Fremont Rural Health Clinic

Category: Service

The Fremont Rural Health Clinic is a free health clinic held on the third Saturday of every month in Fremont, NC, a town of approximately 1500 about 1.5 hours from Durham. We offer basic health services, including vaccinations, chronic condition management, acute care visits, and referrals to other medical centers. The physical clinic is funded by the town of Fremont and managed by the Fremont Rural Health Coalition, and Duke provides the necessary supplies as well as medical students to provide the care under the supervision of Dr. Jeffery Margolis (board certified in Internal Medicine) of the Goshen Medical Center.

Students wishing to attend simply sign up a week in advance, and can go as often as they wish (if space permits). Transportation to Fremont is provided; including travel time, it is generally an eight hour commitment. Generally 1-2 third year students go each month, with 3-4 first year students. For first year students, it is an invaluable chance to experience primary care, learning physical examination skills, and to learn to present as well as document patient encounters. Third year students get the opportunity to hone their skills and solidify their knowledge of common medical problems. All care is student-provided, and pace of the clinic (generally significantly slower than those at Duke, with an average of 10 patients seen per session) allows time to get thorough histories and physical examinations as well as performing a full formal presentation – luxuries which are not always possible in the often overwhelming Duke hospitals and clinics. Moreover, Dr. Margolis is always excited to provide a mini-lecture on any topic requested, or demonstrate and teach physical examination skills. The patient base provides a non-stop education in chronic health conditions, barriers to care, as well as the interpretation of really thick North Carolina accents and localisms like goody powders and “falling out” (key in the wards during clinical years). Even for those with no interest in primary care, the learning opportunities can help make students shine during their clinical years.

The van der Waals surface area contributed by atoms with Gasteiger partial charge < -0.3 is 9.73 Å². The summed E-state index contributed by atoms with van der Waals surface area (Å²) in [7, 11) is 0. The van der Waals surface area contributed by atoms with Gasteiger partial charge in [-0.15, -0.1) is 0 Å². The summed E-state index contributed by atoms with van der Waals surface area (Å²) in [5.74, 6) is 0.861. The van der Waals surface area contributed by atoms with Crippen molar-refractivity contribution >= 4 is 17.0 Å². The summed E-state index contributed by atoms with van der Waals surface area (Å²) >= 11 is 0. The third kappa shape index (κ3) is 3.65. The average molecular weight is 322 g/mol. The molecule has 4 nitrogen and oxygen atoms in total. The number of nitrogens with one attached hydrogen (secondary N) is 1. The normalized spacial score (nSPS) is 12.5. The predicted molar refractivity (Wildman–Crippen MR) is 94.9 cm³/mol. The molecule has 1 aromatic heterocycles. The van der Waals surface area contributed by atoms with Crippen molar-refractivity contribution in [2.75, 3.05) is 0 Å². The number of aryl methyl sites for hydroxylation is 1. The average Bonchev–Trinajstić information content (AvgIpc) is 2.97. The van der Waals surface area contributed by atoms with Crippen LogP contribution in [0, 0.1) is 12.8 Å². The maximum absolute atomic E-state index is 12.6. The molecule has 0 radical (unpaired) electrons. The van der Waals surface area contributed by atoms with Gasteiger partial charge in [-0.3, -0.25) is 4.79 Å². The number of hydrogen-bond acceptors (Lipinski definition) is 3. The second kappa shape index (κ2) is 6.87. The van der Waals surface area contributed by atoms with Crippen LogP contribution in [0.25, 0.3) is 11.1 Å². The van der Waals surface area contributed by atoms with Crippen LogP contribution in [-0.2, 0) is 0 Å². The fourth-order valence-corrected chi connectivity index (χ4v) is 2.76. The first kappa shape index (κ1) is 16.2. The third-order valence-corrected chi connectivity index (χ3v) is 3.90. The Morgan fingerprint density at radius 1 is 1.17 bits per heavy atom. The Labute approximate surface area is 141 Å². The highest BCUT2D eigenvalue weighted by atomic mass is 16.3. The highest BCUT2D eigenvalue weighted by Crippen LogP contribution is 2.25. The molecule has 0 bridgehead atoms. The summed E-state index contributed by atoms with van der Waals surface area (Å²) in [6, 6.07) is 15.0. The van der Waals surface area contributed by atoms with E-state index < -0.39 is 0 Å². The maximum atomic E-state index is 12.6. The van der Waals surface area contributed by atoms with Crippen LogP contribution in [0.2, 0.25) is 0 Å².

Any third year student can apply to join the board of the clinic, and through this experience they get to learn some of the more practical sides to medicine – how to keep a clinic afloat on a minimal budget, what the real costs are of the seemingly simple tests we run, how to recruit and retain patients, and so on. Students also get the chance to continue building the strong relationship formed between Duke Medicine and the people of Fremont, NC over the past 20 years. Come see what we can offer you!